Discover Music

Decoding Beethoven's Ode to Joy

Beethoven and the Ode to Joy
Beethoven and the Ode to Joy

Beethoven's famous Ode to Joy is much more than a good tune—it forms a part of a much bigger work, one that pushed the boundaries of music, in the process paving the way for some of the great works of the late-Romantic era.

Why was it written?

'Ode to Joy' forms the main melodic material of the final movement of Beethoven 9th and final symphony, composed between 1822 and 1824. It is a setting for voices and orchestra of a poem of same name by Friedrich Schiller.

Original German:
Tochter aus Elysium,

Wir betreten feuertrunken,

Himmlische, dein Heiligtum!

Deine Zauber binden wieder

Was die Mode streng geteilt;

Alle Menschen werden Brüder

Wo dein sanfter Flügel weilt.

English Translation:
Joy, thou shining spark of God,

Daughter of Elysium,

With fiery rapture, goddess,

We approach thy shrine!

Your magic reunites those

Whom stern custom has parted;

All men will become brothers

Under your protective wing.

Why is it special?

Apart from being a cracking piece of music (more of which in a moment), Beethoven’s setting marked the first time that a symphony made use of the human voice—up until this point they had always been written for orchestra alone. The magic occurs in the last movement, the first three being traditionally instrumental. After a dramatic interjection a baritone suddenly sings these words:

Oh friends, not these sounds!
But let us sing more pleasantly,
And more joyful ones.
Joy! Joy!

Leading to the singing of the Ode, then taken up by the whole chorus:

The complete theme, with its characteristic climactic points that appear on the lowest note, marked by Beethoven with a crescendo.

What about the rest of the symphony?

The symphony, with its ‘Ode to Joy’ is special in other ways too. Its scale is vast, presaging the late Romantic works of Mahler, Bruckner and (in a different medium—opera) Wagner. The last movement alone lasts a socking 25 minutes in performance, as long as many four movement classical symphonies. The whole four movements take well over an hour to perform. Beethoven also plays with form, moving the scherzo movement to second place in the plan (it is normally third). The first movement, with its visionary opening, is written in standard sonata form, but has a vast coda that takes up a quarter of the movement. The scherzo uses a standard three part structure, but this is simultaneously overlain with sonata from. The third is a double variation form with deviations into different time signatures. The last movement is vast and original in structure—some, indeed, have called it a ‘symphony within a symphony.’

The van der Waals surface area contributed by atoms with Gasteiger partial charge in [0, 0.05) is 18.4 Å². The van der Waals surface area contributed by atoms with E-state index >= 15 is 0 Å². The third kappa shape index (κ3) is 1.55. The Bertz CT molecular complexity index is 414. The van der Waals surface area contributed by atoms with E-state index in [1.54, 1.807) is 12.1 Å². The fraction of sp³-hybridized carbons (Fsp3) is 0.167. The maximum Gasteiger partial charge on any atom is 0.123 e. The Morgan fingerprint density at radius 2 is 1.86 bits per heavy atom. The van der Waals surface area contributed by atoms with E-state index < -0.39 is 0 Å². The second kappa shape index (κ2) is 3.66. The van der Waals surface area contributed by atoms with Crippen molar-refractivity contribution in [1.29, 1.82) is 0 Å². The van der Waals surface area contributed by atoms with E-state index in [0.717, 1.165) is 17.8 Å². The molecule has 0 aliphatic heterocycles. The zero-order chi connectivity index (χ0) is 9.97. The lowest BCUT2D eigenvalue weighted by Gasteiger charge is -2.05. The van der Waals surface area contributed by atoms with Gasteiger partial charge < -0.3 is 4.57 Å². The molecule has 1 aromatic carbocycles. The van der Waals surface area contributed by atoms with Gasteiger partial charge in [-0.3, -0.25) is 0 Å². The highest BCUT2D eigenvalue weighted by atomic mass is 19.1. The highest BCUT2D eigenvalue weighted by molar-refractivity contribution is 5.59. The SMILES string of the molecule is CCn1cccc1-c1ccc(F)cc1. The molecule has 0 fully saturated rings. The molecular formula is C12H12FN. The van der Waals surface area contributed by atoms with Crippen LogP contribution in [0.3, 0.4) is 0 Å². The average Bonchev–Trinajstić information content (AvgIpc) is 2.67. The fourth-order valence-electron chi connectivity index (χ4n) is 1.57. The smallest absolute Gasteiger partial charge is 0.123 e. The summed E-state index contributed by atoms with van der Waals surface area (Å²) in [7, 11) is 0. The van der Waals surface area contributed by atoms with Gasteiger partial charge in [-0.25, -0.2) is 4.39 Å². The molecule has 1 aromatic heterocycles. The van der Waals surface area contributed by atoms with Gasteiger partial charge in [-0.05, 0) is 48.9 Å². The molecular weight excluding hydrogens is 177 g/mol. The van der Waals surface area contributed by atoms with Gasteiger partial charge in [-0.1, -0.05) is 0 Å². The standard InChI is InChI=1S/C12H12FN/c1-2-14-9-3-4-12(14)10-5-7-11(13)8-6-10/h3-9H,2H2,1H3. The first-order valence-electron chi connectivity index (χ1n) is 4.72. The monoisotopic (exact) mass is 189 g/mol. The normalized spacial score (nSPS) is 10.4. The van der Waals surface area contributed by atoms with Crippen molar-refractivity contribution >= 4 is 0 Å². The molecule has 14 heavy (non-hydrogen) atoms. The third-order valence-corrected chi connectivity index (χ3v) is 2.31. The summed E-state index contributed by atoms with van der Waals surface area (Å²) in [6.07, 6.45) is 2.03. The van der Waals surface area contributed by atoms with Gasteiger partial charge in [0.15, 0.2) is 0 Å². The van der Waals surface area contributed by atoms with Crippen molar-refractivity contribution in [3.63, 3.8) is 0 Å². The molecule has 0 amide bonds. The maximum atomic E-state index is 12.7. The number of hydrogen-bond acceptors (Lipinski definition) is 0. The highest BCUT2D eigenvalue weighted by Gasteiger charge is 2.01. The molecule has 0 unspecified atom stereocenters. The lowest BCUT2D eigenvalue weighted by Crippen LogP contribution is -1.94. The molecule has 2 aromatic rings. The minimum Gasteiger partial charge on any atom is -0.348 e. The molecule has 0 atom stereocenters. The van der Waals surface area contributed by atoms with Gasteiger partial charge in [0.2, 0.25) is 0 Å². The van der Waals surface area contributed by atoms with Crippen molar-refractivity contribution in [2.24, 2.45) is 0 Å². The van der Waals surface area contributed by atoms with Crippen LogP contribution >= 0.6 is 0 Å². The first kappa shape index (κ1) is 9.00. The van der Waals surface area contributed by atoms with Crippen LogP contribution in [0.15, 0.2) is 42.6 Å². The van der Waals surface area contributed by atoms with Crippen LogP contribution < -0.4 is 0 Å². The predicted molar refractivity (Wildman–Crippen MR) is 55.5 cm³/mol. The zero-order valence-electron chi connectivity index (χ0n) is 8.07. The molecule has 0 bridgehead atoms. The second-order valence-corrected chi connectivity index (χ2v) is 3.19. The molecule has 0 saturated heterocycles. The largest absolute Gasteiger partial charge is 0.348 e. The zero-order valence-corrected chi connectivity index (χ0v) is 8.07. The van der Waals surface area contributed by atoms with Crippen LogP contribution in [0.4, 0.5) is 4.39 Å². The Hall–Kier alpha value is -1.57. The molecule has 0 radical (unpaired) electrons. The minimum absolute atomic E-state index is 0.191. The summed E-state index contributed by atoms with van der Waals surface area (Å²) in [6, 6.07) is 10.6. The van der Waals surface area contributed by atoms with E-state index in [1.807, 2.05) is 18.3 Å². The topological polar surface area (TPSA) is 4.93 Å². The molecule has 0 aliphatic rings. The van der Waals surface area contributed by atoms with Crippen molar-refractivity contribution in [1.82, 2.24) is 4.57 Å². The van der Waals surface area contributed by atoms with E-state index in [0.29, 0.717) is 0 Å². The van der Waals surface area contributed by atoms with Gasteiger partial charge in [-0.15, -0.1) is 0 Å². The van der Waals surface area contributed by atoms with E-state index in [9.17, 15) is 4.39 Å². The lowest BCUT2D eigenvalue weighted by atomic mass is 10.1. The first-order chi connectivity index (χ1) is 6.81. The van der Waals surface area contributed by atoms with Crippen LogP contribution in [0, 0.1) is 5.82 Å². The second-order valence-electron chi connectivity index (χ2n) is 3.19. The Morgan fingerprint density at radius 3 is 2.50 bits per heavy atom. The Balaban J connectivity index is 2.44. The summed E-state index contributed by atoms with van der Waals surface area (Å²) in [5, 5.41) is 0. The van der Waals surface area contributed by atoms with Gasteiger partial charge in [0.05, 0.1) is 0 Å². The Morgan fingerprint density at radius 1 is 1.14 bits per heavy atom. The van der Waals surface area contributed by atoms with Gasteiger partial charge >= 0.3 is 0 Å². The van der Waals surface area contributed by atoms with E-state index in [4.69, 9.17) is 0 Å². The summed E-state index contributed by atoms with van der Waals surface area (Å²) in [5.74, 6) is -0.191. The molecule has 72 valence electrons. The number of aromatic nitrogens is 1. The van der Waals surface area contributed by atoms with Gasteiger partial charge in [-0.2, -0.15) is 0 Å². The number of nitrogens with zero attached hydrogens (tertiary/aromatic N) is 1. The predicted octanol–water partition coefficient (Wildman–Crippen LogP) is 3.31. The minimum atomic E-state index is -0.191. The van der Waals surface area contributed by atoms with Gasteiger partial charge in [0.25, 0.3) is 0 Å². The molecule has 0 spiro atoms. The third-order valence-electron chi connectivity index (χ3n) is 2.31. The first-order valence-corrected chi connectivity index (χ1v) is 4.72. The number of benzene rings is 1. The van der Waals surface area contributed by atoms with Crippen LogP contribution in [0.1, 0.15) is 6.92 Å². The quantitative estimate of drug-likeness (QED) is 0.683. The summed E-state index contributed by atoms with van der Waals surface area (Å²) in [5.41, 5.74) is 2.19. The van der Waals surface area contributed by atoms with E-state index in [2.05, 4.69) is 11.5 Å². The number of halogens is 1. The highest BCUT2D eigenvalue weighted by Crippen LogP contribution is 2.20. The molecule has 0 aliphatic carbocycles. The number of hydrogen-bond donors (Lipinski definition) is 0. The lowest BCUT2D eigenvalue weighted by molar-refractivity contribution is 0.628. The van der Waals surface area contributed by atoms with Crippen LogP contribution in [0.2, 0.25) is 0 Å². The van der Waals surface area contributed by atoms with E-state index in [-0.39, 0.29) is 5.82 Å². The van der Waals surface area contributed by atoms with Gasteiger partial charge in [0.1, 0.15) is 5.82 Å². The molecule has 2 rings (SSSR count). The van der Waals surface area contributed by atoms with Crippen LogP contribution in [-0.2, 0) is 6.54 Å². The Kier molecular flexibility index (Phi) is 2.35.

Mixed reviews

The first performance was in Vienna on 7 May 1824. Beethoven was present on stage and beat time all the way through, though he was not officially conducting. It was a great success, though at one point the composer, who was by this time profoundly deaf, failed to hear the rapturous applause and had to be turned to face the audience in order to acknowledge it.

Outside Vienna and down the years critics have not always been so kind, much of the criticism focusing on the final movement and its “Ode to Joy.”

Composer Louis Spoor, a contemporary of Beethoven, wrote:
"The fourth movement is, in my opinion, so monstrous and tasteless and, in its grasp of Schiller's 'Ode,' so trivial that I cannot understand how a genius like Beethoven could have written it. I find in it another proof of what I had already noted in Vienna, that Beethoven was wanting in aesthetic feeling and in a sense of the beautiful."

The influential London Journal, the Harmonicon, wrote in 1825:
"We find Beethoven's Ninth Symphony to be precisely one hour and five minutes long; a fearful period indeed, which puts the muscles and lungs of the band and the patience of the audience to a severe trial…"

And in 1878 Giuseppe Verdi wrote:
“The alpha and omega is Beethoven's Ninth Symphony, marvellous in the first three movements, very badly set in the last. No one will ever approach the sublimity of the first movement, but it will be an easy task to write as badly for voices as in the last movement. And supported by the authority of Beethoven, they will all shout: ‘That's the way to do it…’”

An enduring classic

These criticisms of the work by no means, however, reflect the overwhelming view that the symphony is a work of great genius that radically expanded the scope of the form. This it achieved not merely by its length and formal innovations but in its successful expression of the both the personal and, in the setting of Schiller’s Ode, the universal. In this, it is the perfect Romantic era work, paving the way for many of the composers that were to follow, including Brahms, Wagner, Mahler and many composers in the twentieth century.

The ‘Ode to Joy’ has also taken on a life of its own outside the concert hall. It has been adapted as a hymn tune, to the words ‘Joyful, Joyful we adore thee’ and used several times as a national anthem, for Rhodesia in the 1970s and unofficially for South Africa in sporting events in the 1990s. It was also adopted as the official anthem of the European Community (now the European Union) in 1985.

© 2000-2024